This morning, clouds banked up dramatically to the northwest and we got a quick fizzle of snow, then the breeze died and a pale sun emerged. Sweet Lou was up early, pacin the driveway, starin at the blacktop. I wonder if he lost his grand-niece's dog. The silly thing was runnin around last night, givin him fits, dartin this way and that way, across the road, down by the lake, around the house, and then over to the neighbor's house. Lou's too old to go chasin after a tiny headstrong critter like that. So he screamed and swore and even threw a towel at it. Dint do any good. Now I'm thinkin the thing just took off.
Lou's lost a step this winter. Last week he called me "John." Then he spent thirty minutes complainin about the town plows ruining the stone steps leading down to his mailbox. "Goddammit, they're sloppy bastards, John."
"Then this one next door," he jerked his thumb toward the weathered gray cottage whose backyard abuts his, "She's a piece of work. Leaves the cover on her woodpile untied so the wind blows it onto my deck. And the way she feeds the birds, attracts the squirrels and makes a mess. I made her take the feeder down last summer, so the bears wouldn't hang out back there."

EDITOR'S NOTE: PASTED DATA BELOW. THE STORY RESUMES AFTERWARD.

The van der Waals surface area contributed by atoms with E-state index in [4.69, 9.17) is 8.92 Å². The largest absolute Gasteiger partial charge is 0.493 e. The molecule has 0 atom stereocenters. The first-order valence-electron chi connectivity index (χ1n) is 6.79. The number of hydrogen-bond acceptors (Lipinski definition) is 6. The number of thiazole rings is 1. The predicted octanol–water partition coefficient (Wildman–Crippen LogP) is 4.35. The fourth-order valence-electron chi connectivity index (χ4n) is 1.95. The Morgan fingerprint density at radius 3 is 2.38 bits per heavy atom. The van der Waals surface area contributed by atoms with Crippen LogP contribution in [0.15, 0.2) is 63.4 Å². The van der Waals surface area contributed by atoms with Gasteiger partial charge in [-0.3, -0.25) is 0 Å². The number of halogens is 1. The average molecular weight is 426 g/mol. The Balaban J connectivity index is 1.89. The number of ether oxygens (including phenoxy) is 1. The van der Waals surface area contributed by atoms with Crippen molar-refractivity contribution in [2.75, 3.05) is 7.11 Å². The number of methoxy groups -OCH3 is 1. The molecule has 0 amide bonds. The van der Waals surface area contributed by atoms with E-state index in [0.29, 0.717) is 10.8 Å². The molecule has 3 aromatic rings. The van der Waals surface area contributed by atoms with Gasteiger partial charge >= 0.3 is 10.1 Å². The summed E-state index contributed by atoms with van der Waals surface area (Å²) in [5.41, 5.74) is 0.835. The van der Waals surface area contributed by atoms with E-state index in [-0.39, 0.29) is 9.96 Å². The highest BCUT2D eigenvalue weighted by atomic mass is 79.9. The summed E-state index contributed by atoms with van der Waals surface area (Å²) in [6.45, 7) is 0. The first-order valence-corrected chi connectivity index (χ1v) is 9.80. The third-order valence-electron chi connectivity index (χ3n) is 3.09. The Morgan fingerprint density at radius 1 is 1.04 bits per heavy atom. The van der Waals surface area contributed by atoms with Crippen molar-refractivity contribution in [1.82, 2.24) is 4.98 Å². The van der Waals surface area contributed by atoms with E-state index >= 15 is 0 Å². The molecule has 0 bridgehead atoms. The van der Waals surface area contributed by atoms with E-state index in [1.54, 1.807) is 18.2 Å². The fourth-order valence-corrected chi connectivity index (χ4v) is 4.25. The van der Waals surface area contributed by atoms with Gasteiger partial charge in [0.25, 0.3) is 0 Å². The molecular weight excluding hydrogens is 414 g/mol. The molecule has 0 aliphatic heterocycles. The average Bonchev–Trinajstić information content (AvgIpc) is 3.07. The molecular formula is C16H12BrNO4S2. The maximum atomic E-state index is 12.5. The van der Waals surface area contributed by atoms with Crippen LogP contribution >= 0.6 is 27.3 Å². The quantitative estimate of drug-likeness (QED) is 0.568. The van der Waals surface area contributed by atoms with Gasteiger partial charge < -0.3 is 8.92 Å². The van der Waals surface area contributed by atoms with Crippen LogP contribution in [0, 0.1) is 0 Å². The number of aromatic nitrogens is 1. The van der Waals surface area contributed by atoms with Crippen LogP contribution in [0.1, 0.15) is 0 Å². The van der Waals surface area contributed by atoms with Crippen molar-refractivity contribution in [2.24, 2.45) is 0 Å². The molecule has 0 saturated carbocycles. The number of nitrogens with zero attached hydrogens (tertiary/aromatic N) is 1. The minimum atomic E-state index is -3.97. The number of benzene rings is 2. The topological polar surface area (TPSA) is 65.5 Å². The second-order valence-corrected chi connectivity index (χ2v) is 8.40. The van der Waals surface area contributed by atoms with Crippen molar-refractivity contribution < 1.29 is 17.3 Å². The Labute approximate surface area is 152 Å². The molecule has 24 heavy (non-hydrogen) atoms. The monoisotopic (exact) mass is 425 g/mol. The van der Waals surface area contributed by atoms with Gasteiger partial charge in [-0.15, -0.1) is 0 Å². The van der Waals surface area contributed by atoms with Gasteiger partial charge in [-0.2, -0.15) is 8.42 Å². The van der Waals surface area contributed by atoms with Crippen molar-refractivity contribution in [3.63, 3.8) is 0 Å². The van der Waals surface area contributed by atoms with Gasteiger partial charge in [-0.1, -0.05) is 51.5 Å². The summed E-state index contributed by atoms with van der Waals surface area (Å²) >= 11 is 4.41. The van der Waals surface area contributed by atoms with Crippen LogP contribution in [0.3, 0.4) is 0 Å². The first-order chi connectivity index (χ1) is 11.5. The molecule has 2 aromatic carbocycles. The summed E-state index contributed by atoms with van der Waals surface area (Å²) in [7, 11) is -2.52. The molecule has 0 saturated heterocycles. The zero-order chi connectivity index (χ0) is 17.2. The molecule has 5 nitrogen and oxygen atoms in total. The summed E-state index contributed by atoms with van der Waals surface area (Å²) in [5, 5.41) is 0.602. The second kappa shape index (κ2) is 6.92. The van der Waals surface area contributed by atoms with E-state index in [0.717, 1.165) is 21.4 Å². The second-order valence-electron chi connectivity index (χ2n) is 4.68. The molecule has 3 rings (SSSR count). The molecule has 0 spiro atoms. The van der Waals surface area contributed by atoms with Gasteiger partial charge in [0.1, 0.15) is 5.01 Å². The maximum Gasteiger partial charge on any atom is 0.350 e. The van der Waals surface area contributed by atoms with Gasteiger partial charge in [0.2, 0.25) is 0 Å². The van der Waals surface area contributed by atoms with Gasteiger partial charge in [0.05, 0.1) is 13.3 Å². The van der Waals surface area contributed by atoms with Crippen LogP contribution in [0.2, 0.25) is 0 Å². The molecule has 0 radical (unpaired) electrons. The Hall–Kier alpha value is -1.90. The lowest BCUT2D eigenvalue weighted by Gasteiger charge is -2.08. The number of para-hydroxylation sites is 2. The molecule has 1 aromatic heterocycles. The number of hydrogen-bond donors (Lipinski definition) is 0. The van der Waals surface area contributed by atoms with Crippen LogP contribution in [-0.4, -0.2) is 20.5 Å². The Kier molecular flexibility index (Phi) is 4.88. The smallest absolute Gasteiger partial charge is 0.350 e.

I sympathize. I figger when I get to be his age, I'll probably be takin over as neighborhood Inspector General. After all, what are old people for? Sweet Lou ast me, "So what are you up to, John? You like bein outta work? When I first retired I hated it."
I told him I was startin to keep a log of my days, and been tryin to keep up with the business, checkin out websites and blogs, readin the trades, piecin things together as best as I could. Same old shite -- big companies cuttin payroll, small houses scratchin by. Most of the rest of my time I spend goin out for lunches and dinners and whatnot. But I gotta take my daily walk. Otherwise, I'm headed for Fat City. And then I wanna actually read some of those souvenir books that I got layin around.
"Well, time is something you have lots of now," he said. I thought to myself, you try writin one of these friggin things every day, while answerin your e-mail and makin the effort to get in a little social life, now that you don't have the camaraderie of the office to provide your daily dose of human contact.
"Long as you're gettin unemployment, you've got the time. Once you gotta go back to work, forget it. You won't be able to do any of these things. You barely have time to tie your shoelaces. Enjoy it while you can, John."
Mebbe he's right. I ast myself, "What the hell is this thing time anyway?" Whenever I think it's nothin but a useful fiction, my body looks up at me like a faithful dog and says, "Who're you kidding buster? You think I'm gettin any younger?" Of course, Quist used to say, "Time is money." A few years ago, when money was worth something, I could buy that simple-minded formulation. Not any more, Poot, not any more. Gettin laid off helps you see things clearly.